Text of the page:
The response to antiemetics in women who are losing weight rapidly due to HG is generally poor. Weight loss of greater than 5% of prepregnant weight has been associated with retarded fetal growth.3 Many workers have administered total parenteral nutrition (TPN) for persisting HG, with weight gain and excellent results. (4-7)

Barclay (8) reported continuous nasoenteral bleeding in 8 women with HG, delivered down a narrow tube which had been placed distal to pylorus (after discussion with the radiologist, using minimal fluoroscopy and extra pelvic shielding) for a mean of 21 days between the 7th and 17th week. Hsu and associates (9) reported nasogastric feeding in 7 women with HG, via a fine tube passed into the stomach without x-ray. In these reports, (8,9) a commercial liquid diet was initiated in the hospital and continued at home via a portable infusion pump until an oral diet was tolerated, and resulted in weight gain and healthy babies in all women. There were occasional dislodgements and plugging of the feeding-tubes; however, although TPN has been very effective, enteral feeding is less expensive and generally safer. It appears that improvement occurred in these women because the smell and taste of food and the act of swallowing were removed, although the cause of HG is actually unknown.

With the starvation of HG, the mother metabolizes her fat reserves for energy. There is a postulated neurologic effect of ketones on the fetus in the first trimester; this may result in low intelligence in the offspring which may not be detected until age 4. (10-14) If patients are vomiting extensively, I.V. isotonic (5%) dextrose will maintain hydration and prevent oxidation of fatty acids to ketones.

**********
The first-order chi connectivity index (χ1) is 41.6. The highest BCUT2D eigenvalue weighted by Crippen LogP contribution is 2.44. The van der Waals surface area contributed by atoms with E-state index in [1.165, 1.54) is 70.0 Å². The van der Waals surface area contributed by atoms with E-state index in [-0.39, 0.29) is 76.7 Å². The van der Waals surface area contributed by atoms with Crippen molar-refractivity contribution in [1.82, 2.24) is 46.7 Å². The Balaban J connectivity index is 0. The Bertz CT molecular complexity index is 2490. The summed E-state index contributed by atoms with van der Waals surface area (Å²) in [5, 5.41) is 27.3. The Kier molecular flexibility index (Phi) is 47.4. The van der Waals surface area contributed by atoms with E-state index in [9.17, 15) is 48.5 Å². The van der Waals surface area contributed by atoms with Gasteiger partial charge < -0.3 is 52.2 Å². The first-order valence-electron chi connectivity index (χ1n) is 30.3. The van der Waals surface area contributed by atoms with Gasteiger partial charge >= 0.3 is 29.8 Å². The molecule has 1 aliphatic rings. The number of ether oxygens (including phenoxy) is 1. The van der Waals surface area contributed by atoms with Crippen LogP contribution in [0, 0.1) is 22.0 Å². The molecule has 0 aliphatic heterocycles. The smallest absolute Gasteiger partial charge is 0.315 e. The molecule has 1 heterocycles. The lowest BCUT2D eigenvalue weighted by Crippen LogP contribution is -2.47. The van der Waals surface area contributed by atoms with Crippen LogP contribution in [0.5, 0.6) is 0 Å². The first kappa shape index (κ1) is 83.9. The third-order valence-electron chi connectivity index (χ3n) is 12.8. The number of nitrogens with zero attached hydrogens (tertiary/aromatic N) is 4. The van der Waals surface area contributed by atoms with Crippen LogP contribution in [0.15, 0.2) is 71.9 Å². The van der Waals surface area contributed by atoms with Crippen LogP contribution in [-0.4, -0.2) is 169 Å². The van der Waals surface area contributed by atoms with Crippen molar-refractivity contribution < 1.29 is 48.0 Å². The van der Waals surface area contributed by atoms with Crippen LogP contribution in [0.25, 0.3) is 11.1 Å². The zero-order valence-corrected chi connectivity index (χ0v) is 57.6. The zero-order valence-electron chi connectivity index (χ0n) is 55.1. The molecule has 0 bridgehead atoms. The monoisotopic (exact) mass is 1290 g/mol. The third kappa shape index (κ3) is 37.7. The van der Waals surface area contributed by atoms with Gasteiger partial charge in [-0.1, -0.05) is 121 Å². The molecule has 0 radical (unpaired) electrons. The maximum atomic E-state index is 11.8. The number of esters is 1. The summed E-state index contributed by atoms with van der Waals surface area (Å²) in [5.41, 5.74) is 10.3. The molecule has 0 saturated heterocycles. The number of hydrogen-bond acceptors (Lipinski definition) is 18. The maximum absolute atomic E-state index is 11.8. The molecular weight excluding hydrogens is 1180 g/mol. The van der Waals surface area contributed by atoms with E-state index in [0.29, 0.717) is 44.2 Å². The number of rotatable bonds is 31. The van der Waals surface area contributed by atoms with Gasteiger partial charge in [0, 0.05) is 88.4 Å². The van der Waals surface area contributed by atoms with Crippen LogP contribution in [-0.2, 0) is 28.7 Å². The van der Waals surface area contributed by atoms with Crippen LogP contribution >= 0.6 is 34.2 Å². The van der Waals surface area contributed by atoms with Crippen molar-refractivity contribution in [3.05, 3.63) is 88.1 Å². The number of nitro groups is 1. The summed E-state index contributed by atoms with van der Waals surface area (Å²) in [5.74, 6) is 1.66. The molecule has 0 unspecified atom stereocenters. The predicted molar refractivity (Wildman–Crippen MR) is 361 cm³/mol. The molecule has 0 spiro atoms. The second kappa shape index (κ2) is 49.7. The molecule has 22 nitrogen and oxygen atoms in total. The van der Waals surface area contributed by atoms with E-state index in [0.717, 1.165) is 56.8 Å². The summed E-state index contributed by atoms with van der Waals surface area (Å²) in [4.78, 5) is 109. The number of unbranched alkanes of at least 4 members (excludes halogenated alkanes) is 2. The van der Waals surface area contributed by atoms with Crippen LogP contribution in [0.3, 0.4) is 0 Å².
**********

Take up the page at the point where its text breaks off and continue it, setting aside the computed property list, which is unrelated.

Of the vitamins, folate deficiency is the most common15 and may result in neural-tube defects.

Mervyn Deitel, MD,
Artin M. Ternamian, MD,
St. Joseph's Health Centre,
University of Toronto

  1. Wong KH, Leader A, Deitel M. Maternal nutrition in pregnancy, Part II: The implications of previous gastrointestinal operations and bowel disorders. Can Med Assoc J 1981; 125:550-2.
  2. Leader A. Maternal Nutrition in Pregnancy, Vol. 6. Curr Prob Obstet Gynecol. Chicago: YearBook Medical Publ Inc. 1983.
  3. Gross S, Librach C, Cecutti A. Maternal weight loss associated with hyperemesis gravidarum: a predictor of fetal outcome. Obstet Gynecol 1980; 55:464-8.
  4. Hew RL, Deitel M. Total parenteral nutrition in obstetrics and gynecology. Obstet Gynecol 1980; 55:464-70.